I felt like my self-efficacy and the source of my self-efficacy shifted through my experience. I felt like my mastery experiences allowed me to feel more confident in my work and ultimately to take more risks in my artwork and feel like I was capable of painting watercolor. I felt that my locus of causality shifted in the process from the extrinsic motivation that I needed to complete an assignment to make a certain grade, to a source of intrinsic motivation. I truly rediscovered my love for art and for the freedom that it allows. I think that the majority of my painting was done in massed practice. This was not done necessarily out a need to be completed by a deadline. I initially began the task and then as I mentioned before, realized how much I enjoyed it. I would work on painting for hours at a time. I did not work on a painting for like a half hour a day until it was completed. Once I began a piece it was hard for me to stop before it was completed.
I now have made it my goal to try to incorporate art, particularly watercolor painting, into my daily routine. Now that I also have a deeper understanding of how I learn best I can continue to learn new skills in watercolor. I think that this continued practice of this art will increase my ability to create even better pieces. I look forward to the opportunity to get to continue this learning process and discovery even after the class ends.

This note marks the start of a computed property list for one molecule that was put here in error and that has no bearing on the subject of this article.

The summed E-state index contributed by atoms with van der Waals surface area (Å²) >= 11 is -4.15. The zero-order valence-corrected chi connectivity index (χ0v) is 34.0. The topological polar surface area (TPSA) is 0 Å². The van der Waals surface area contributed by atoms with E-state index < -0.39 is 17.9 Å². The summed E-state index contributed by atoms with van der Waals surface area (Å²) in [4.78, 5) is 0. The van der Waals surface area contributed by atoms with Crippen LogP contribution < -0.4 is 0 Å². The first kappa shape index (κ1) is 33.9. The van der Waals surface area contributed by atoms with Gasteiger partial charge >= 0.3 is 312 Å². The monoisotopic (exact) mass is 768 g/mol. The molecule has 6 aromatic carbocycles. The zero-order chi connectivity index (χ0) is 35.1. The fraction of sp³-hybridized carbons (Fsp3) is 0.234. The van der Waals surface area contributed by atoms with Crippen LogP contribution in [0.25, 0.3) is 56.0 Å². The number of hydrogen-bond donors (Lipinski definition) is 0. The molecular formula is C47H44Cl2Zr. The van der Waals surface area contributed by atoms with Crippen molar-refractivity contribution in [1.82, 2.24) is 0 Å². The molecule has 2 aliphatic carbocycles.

1 comment:

  1. I'm glad you were able to view yourself as a learner and to learn (again) to do what you love. I love to draw but had never had an art class (except for a semester in 5th and 8th grades). My final year of grad school, my wife enrolled me in some sketching classes and it was one of the best things I could have done during a stressful time of life. Keep it up and please post your pictures online where the rest of us can see them.

    Regarding the psychology behind your experience, your statement massed practice actually reminds me more of a concept we didn't discuss called, "flow." It's when you get so engaged in doing something that you continue to do it at the expense of other things (flow can be a really good thing). You can read more about it here:

    BTW, I don't see a learning log.